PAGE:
Don't Forget About Fighting Irish's TE Kyle Rudolph

Erin McLaughlinSenior Analyst IIJune 20, 2009

SOUTH BEND,IN - SEPTEMBER 13:  Ethan Johnson #9 of the Notre Dame Fighting Irish yells during the game against the Michigan Wolverines on September 13, 2008 at Notre Dame Stadium in South Bend, Indiana. (Photo by: Gregory Shamus/Getty Images)

Expectations in South Bend are high this summer for the Notre Dame football team. Fans are really wanting to return to glory and let the haters know about it.

Much of the focus on the team,at least on offense, has been on the high profile guys like Jimmy Clausen, Golden Tate, Michael Floyd, and Armando Allen. Of course we all know that nothing matters without a line. With the line having all but one being seniors, there is plenty of experience there.

One guy that really hasn't been talked about but will have a big role is Kyle Rudolph. That really isn't all that surprising though. The tight end is often overlooked on many teams. That doesn't take away from the importance of the position.

I have always believed that the two most versatile guys on an offense are tight ends and full backs. They have to block and handle the ball as well. A tight end has to be able to block like a lineman on running plays and catch like a wide receiver on passing plays.

In many playbooks you see a tight end be used primarily as a check down guy. What that means is that the other receivers go deep and the quarterback looks to them first. If it isn't there, the tight end runs a shorter pattern to serve as the safety valve. That way he at least gets the first down or close to it.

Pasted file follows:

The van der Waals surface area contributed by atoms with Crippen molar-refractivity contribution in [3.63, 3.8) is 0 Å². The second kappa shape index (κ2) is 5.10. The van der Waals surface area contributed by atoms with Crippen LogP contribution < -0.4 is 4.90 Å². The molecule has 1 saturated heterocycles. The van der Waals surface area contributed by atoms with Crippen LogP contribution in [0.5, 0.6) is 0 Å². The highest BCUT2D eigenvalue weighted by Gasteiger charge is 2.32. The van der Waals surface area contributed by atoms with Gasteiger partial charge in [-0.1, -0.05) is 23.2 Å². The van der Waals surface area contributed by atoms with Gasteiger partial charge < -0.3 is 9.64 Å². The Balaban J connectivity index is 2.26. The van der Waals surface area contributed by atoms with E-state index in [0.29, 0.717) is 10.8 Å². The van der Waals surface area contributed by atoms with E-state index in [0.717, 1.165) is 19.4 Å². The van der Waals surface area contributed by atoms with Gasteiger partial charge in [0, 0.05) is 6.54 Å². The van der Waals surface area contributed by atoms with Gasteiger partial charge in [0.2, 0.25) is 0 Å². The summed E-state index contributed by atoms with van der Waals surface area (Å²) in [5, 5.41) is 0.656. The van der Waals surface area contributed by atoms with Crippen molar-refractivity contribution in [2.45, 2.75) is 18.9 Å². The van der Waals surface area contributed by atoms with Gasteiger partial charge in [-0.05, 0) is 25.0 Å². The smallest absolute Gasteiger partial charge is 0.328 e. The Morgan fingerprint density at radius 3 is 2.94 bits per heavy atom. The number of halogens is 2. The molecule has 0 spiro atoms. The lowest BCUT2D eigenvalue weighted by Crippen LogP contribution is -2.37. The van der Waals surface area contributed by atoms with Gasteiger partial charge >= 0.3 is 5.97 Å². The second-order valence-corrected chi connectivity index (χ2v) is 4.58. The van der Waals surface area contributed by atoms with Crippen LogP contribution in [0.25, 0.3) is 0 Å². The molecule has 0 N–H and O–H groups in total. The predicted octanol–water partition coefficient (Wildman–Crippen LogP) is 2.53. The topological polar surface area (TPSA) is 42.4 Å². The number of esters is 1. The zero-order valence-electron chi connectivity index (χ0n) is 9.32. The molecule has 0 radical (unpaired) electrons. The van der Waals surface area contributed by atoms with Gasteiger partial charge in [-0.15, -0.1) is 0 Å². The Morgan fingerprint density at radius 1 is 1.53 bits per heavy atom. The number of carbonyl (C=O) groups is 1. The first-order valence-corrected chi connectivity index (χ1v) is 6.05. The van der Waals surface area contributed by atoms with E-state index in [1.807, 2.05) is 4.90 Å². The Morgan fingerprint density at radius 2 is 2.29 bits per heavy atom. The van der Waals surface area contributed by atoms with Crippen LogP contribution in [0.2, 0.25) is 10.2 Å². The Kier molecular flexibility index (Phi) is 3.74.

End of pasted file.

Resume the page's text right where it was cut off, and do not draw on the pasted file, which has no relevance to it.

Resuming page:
Kyle Rudolph can certainly be used in that role and will do very well in it. However, he has also shown that he can go downfield as well. With James Aldridge now playing full back, that will allow Rudolph downfield more. Aldridge can help play the check down role.

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Since Charlie Weis has been in South Bend he certainly has had good tight ends. Weis claims that Rudolph will be better than both Anthony Fasano and John Carlson. Those are big words considering how good both of those guys were.

Whether or not Rudolph lives up to the hype will depend on one thing. That is the development of Jimmy Clausen. I am anxious to see just how far the signal caller has come since he first took over against Penn State. Going into his junior year he needs to be able to go through the progressions and check down when necessary.

Brady Quinn was better at that than any quarterback I have seen in my lifetime at Notre Dame. That is why Fasano and Carlson were so good. Tight ends love playing for a quarterback like that. If you don't believe me just ask Kellen Winslow.

Rudolph was good at times last year, but like many other players he really broke out in the Hawaii Bowl. Again I think a big part of that was the maturation of Clausen during the 15 practices after the USC debacle.

I remember after the game I was at the airport with a Hawaii fan. He was really impressed with Rudolph and his jaw about hit the floor when I told him that he was only a freshmen. I was one of the only guys celebrating on that short flight back to Maui.

Looking forward to 2009, Rudolph may not be the big name on the offense (at least not right away). That doesn't mean his role isn't huge. Hopefully Clausen can continue to grow and if he does, Rudolph will be one to watch this fall.

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